The Office of General Counsel issued the following opinion on October 7, 2004, representing the position of the New York State Insurance Department.
Re: Imposition of Surcharge on Motor Vehicle/Motorcycle Policy for DWI Conviction
With respect to an insurance policy covering a motor vehicle, including a motorcycle, may an insurer impose a surcharge for a driving while intoxicated ("DWI") conviction?
With respect to an insurance policy covering a motor vehicle, including a motorcycle, N.Y. Ins. Law § 2335(a)(4) (McKinney Supp. 2004) permits an insurer to impose a surcharge for a DWI conviction "which occurred during the thirty-six month period ending on the last day of the fourth month preceding the month of the effective date of the policy."
The inquiry is general in nature.
With respect to a motor vehicle insurance policy, the inquirer asks whether an insurer may surcharge an insured who is convicted of driving a motor vehicle or motorcycle while intoxicated. N.Y. Ins. Law 2335 (McKinney Supp. 2004), entitled Motor Vehicle Liability Insurance Rates; Prohibition of Surcharges for Certain Traffic Infractions, addresses this issue. That section provides in relevant part, as follows:
No insurer authorized to transact or transacting business in this state, or controlling or controlled by or under common control by or with an insurer authorized to transact or transacting business in this state, which sells a policy providing motor vehicle liability insurance coverage in this state shall increase the policy premium in connection with the insurance permitted or required by this chapter solely because the insured or any other person who customarily operates an automobile covered by the policy:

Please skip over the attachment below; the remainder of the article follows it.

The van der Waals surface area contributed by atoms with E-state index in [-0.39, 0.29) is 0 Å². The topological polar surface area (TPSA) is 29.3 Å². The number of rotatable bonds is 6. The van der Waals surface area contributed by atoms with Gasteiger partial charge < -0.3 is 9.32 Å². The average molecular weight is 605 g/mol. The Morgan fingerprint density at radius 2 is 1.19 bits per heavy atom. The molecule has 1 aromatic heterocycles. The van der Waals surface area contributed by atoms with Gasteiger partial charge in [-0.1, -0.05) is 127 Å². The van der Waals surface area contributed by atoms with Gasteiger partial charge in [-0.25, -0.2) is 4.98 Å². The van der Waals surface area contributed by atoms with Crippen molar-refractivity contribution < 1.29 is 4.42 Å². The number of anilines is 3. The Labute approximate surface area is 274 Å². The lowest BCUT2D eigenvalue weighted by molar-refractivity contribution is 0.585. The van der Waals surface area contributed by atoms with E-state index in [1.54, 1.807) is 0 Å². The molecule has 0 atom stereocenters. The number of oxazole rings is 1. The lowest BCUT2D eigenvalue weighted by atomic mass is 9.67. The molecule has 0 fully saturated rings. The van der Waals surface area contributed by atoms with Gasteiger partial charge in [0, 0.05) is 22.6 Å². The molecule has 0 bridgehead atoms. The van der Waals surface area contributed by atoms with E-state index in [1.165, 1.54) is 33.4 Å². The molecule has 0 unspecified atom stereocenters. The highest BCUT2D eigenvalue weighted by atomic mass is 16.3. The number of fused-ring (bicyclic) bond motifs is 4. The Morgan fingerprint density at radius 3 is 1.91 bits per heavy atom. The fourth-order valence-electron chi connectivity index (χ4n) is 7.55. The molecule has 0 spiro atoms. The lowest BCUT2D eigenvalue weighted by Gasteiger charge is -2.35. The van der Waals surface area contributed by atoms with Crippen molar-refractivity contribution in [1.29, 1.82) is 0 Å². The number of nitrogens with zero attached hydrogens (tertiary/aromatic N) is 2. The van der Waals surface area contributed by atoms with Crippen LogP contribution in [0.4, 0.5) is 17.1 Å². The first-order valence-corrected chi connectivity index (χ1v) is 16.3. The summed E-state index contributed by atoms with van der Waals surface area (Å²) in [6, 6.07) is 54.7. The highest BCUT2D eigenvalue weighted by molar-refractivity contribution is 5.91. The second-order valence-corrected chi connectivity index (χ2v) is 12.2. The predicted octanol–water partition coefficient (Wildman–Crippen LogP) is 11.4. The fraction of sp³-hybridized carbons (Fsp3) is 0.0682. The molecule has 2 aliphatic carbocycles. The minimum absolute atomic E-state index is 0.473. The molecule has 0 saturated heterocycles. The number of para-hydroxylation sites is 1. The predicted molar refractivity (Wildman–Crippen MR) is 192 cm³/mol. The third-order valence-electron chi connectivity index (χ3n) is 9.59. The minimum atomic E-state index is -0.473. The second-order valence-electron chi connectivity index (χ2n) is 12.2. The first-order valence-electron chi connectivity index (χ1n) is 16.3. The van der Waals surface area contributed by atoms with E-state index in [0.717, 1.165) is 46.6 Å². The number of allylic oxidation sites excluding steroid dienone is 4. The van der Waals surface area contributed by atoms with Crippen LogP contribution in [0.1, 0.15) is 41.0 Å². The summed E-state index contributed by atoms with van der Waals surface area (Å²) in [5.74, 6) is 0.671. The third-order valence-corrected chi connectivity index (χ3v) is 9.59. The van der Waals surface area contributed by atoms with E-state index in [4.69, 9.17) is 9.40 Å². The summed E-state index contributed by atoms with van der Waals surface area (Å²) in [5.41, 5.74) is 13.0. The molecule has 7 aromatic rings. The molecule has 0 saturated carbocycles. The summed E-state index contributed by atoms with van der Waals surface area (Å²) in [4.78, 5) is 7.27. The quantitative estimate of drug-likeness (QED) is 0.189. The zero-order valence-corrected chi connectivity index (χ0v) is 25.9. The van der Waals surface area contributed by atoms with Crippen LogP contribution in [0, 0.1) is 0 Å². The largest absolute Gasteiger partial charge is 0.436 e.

(a) has been found guilty of a traffic infraction under any of the provisions of the vehicle and traffic law provided, however, that this provision shall not apply to a conviction for a violation which occurred during the thirty-six month period ending on the last day of the fourth month preceding the month of the effective date of the policy if such conviction consisted of:
(4) operating a motor vehicle while intoxicated or impaired by the consumption of alcohol;
As a preliminary matter, Section 2335 does not define either "motor vehicle" or "automobile" and the Insurance Law does not contain a uniform definition of either term. However, Section 125 of the Vehicle and Traffic Law, in pertinent part, defines a motor vehicle as "[e]very vehicle operated or driven upon a public highway which is propelled by any power other than muscular power,. " In addition, Section 123 defines a motorcycle as "[e]very motor vehicle having a seat or saddle for the use of the rider and designed to travel on not more than three wheels in contact with the ground, but excluding a tractor." The Department, in interpreting the Insurance Law, has generally construed the term motor vehicle to include motorcycles, except where there is a specific exclusion of motorcycles from the definition of motor vehicle, such as can be found in Section 5102 of the Insurance Law.1 In addition, the Department also construes the term automobile, as used in Section 2335, to have the same meaning as motor vehicle. Consequently, for the purpose of interpreting Section 2335, a motorcycle is a motor vehicle.
With respect to this inquiry, N.Y. Ins. Law § 2335 prohibits insurers from increasing the policy premium on a motor vehicle liability insurance policy solely because the insured or other person who operates the covered vehicle has been found guilty of a traffic infraction under the provisions of the Vehicle and Traffic Law. However, Section 2335(a) provides exceptions for certain traffic convictions. Specifically, Section 2335(a)(4) permits a surcharge for a DWI conviction that occurred during the thirty-six month period ending on the last day of the fourth month preceding the month of the effective date of a motor vehicle policy.
For further information you may contact Associate Attorney D. Monica Marsh at the New York City Office.
1 See OGC Op. dated October 17, 2003 and authored by Senior Attorney Robert Freedman, for further discussion of this issue.